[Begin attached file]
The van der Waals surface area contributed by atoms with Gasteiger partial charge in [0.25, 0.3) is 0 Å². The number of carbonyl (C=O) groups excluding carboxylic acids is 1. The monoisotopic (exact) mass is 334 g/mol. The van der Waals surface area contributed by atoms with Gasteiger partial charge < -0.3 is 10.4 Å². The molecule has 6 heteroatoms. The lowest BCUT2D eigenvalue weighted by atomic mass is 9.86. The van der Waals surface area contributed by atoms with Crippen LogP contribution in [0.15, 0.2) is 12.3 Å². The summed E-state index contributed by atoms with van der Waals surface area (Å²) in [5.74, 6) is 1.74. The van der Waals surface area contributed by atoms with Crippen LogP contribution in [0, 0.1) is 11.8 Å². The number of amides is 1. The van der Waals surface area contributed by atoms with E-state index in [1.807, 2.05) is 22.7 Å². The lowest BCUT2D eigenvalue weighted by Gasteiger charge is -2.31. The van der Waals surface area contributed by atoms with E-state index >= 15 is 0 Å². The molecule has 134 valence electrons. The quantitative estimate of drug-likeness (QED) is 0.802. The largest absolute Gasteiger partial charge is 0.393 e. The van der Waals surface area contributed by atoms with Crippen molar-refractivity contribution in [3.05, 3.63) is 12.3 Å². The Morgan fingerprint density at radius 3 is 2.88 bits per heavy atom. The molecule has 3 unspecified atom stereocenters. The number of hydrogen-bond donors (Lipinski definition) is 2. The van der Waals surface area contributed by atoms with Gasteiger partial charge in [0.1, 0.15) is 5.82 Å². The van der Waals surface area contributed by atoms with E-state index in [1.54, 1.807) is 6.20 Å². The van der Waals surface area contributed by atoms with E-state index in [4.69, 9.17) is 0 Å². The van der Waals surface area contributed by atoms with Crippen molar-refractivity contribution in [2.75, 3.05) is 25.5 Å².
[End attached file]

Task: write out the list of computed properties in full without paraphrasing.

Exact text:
The van der Waals surface area contributed by atoms with Gasteiger partial charge in [0.25, 0.3) is 0 Å². The number of carbonyl (C=O) groups excluding carboxylic acids is 1. The monoisotopic (exact) mass is 334 g/mol. The van der Waals surface area contributed by atoms with Gasteiger partial charge < -0.3 is 10.4 Å². The molecule has 6 heteroatoms. The lowest BCUT2D eigenvalue weighted by atomic mass is 9.86. The van der Waals surface area contributed by atoms with Crippen LogP contribution in [0.15, 0.2) is 12.3 Å². The summed E-state index contributed by atoms with van der Waals surface area (Å²) in [5.74, 6) is 1.74. The van der Waals surface area contributed by atoms with Crippen LogP contribution in [0, 0.1) is 11.8 Å². The number of amides is 1. The van der Waals surface area contributed by atoms with E-state index in [1.807, 2.05) is 22.7 Å². The lowest BCUT2D eigenvalue weighted by Gasteiger charge is -2.31. The van der Waals surface area contributed by atoms with E-state index >= 15 is 0 Å². The molecule has 134 valence electrons. The quantitative estimate of drug-likeness (QED) is 0.802. The largest absolute Gasteiger partial charge is 0.393 e. The van der Waals surface area contributed by atoms with Crippen molar-refractivity contribution in [3.05, 3.63) is 12.3 Å². The Morgan fingerprint density at radius 3 is 2.88 bits per heavy atom. The molecule has 3 unspecified atom stereocenters. The number of hydrogen-bond donors (Lipinski definition) is 2. The van der Waals surface area contributed by atoms with Gasteiger partial charge in [0.1, 0.15) is 5.82 Å². The van der Waals surface area contributed by atoms with E-state index in [1.54, 1.807) is 6.20 Å². The van der Waals surface area contributed by atoms with E-state index in [4.69, 9.17) is 0 Å². The van der Waals surface area contributed by atoms with Crippen molar-refractivity contribution in [2.75, 3.05) is 25.5 Å².